Ultimately, this is going to be settled on the field. But I believe that this incoming group adds enough of the good stuff we need to win football games. And if it doesn’t do it for Lovie, I believe that the team we have is good enough to win
 
#6
once you ignore transfers and favor depth, a class with 5-7 let alone 7-10 more is almost a priori better by your criteria
Almost, but not quite. Rutgers had 7 more players and I rated them lower. I did look at the quality of depth of a class.

Illinois transfers Miller, Petitbon, and Tate, assuming he transfers here, will be here at most one year. Is it really fair to include them? It would be nice to include Ford, but how? What rating does he get? And then I would have to figure out who else was transferring to Big Ten schools. If you get me the data and we can determine ratings, I'm open to adding them.

Finally, recruiting is the lifeblood of a program. No one builds a program on transfers, so focusing just on recruits is justified. If Illinois could have recruited a highly rated OL, I don't think they give that scholarship to Petitbon.
 
#7
First, what we needed in this class was speed, playmakers, and a few upgrades. This type of analysis leaves out the question of need. And I think the coaches went all in on players that fit their needs. And, to be fair, we did not get an o lineman that was much needed.
True, there is no other analysis other than the numbers. But, there is definitely a correlation of recruiting numbers to future performance, so I think this type of analysis is still valid.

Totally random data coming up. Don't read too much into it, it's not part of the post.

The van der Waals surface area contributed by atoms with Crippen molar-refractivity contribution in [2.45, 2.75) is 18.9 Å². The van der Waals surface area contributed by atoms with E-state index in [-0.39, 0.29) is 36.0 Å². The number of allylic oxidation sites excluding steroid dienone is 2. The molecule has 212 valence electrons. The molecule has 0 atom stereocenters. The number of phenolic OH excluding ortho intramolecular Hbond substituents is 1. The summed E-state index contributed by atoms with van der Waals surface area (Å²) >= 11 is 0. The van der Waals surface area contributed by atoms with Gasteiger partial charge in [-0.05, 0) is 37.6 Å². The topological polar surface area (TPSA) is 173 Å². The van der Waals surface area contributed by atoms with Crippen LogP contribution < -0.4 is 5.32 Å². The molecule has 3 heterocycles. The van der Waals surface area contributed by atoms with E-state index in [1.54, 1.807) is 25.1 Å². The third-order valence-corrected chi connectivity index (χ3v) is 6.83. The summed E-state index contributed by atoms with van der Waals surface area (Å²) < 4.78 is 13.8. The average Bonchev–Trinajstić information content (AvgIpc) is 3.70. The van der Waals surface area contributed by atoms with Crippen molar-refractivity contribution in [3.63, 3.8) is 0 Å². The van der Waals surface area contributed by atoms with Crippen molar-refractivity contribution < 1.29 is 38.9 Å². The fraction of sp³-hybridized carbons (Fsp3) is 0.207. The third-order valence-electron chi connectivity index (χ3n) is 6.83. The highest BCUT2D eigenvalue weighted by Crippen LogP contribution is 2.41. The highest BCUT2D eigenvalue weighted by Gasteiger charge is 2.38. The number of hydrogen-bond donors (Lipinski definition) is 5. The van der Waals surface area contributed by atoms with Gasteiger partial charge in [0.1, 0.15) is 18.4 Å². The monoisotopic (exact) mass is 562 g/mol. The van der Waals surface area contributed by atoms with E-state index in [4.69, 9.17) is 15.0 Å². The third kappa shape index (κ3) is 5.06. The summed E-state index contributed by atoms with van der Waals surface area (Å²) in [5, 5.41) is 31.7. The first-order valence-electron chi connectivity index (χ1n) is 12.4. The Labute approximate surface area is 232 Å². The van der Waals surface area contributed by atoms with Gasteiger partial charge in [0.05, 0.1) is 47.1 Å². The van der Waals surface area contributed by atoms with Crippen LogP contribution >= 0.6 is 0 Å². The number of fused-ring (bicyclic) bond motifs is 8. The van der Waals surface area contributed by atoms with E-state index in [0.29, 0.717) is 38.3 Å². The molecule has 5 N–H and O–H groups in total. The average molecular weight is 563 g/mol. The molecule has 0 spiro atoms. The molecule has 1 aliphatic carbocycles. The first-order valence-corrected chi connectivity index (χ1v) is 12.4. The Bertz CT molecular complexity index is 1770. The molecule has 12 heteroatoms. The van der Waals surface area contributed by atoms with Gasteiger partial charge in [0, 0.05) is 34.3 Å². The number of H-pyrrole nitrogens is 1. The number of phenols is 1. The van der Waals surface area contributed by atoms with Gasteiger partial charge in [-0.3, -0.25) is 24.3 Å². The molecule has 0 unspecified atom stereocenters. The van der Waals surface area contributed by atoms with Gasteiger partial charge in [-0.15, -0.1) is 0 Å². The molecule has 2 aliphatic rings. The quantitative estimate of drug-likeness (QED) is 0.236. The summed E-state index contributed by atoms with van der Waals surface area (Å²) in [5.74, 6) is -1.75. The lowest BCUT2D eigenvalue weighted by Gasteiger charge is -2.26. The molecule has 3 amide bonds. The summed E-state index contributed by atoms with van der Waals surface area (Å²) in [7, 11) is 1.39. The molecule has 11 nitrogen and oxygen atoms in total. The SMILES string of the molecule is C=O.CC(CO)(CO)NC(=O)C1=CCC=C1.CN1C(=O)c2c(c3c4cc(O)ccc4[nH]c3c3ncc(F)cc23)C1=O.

I heard the argument with Beckman, too, that they recruited based on need and were able to find hidden gems among the lower rated recruits. Could Illinois be so lucky to have two coaches in a row who can recruit like that?
Another thing to consider, is who are the lower ranked recruits. If we look at 2018, I think we would see that several of those lowly ranked recruits got considerable playing time as true freshmen. Was it scouting? Was it system fit? Let’s look at the names at around 83 or less

Quan Martin
Sydney Brown
Edwin Carter
Delano ware
Matt robinson
Caleb griffin

There are more, but I think this shows a trend, where the staff identifies players that are underrated and played much, much, better than rankings. Particularly the top 4 on that list, I wouldn’t have traded for more highly ranked recruits.
One of the disadvantages of Northwestern and others not recruiting lower rated players is that they can't find these hidden gems. But because they played on Illinois as a freshman, does that necessarily mean they are better recruits than anyone higher rated recruits on another team? I haven't seen anything about 2018, but the Illini had more players on the 2017 Freshman All Big Ten Team than Ohio State. Did that mean the Illini out recruited Ohio State the year before?